Around 6:30, Billy and I lost Joe in a thick stand of oak brush, and we took an alternate route in our hunt. We get a few opportunities with some spikes that have also been trailing the herd. We get close, but the spikes spot us and scamper away. Not wanting to get in Joe’s way, since we no longer know where he is at, we chose an alternate plan and head up the mountain.
Around 7:30, Joe decides to bugle to pinpoint the bull and the strategy backfires as the cunning bull screams, rounds up his cows and heads into the wind. The oak brush country is broken up by large, long finger valleys, coming off the ancient volcano. The grassy fingers are a couple of hundred yards wide and miles long and surrounded by the oak stands and oak brush.
A persistent Joe, follows the herd down into the valley, then across the valley, then up into the oak brush. The same scene repeats itself three more times. Inexplicably, the wind stops and the air currents change direction and the herd bull adjusts. Yup, he changes direction as does the herd with Joe in tow.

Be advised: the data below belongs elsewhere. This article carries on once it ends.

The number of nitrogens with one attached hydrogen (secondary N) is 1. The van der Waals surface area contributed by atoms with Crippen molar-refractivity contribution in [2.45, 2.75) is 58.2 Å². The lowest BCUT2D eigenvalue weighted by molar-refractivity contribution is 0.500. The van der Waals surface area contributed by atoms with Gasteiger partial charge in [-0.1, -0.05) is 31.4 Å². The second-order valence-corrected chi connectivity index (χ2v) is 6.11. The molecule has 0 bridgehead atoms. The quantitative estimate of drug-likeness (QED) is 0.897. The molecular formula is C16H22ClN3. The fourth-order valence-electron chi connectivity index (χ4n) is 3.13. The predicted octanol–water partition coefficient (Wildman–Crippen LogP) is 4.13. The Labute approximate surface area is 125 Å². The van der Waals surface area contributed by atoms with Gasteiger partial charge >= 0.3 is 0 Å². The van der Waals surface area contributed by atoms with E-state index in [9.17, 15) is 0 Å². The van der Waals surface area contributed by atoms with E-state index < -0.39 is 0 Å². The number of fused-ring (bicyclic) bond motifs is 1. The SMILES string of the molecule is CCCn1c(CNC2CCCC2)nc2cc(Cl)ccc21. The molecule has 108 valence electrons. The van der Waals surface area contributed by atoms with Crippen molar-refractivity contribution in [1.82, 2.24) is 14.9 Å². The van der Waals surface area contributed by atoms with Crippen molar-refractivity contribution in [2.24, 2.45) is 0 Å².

After re-crossing three valleys, Joe looks ahead and sees that the bull is heading toward two small hills that appear directly in front. If he can just get around the first hill, he can spring an ambush in the small valley between the hills.
Joe drops below the herd and starts running to his destination. The thermals and any semblance of wind, is going straight downhill away from the herd and prey, so as Joe starts to sweat profusely, he knows he is still good to go.
As he tops out on the hill expecting to get back on the herd, they are nowhere to be found. Something made him look back behind him and there they were, again heading in another direction and again heading away from him.
Not sure whether it was frustration, anger or what, but reaching a breaking point he decides to do something completely radical. He starts running down the hill, screaming bugles and thrashing the scrub oak with his free arm until he is at the last location he has seen the herd. Just about to exit the scrub oak, he freezes before entering a small meadow. At the opposite end of the small park, two spikes are bedded on the other side of a large ponderosa, about eighty yards out.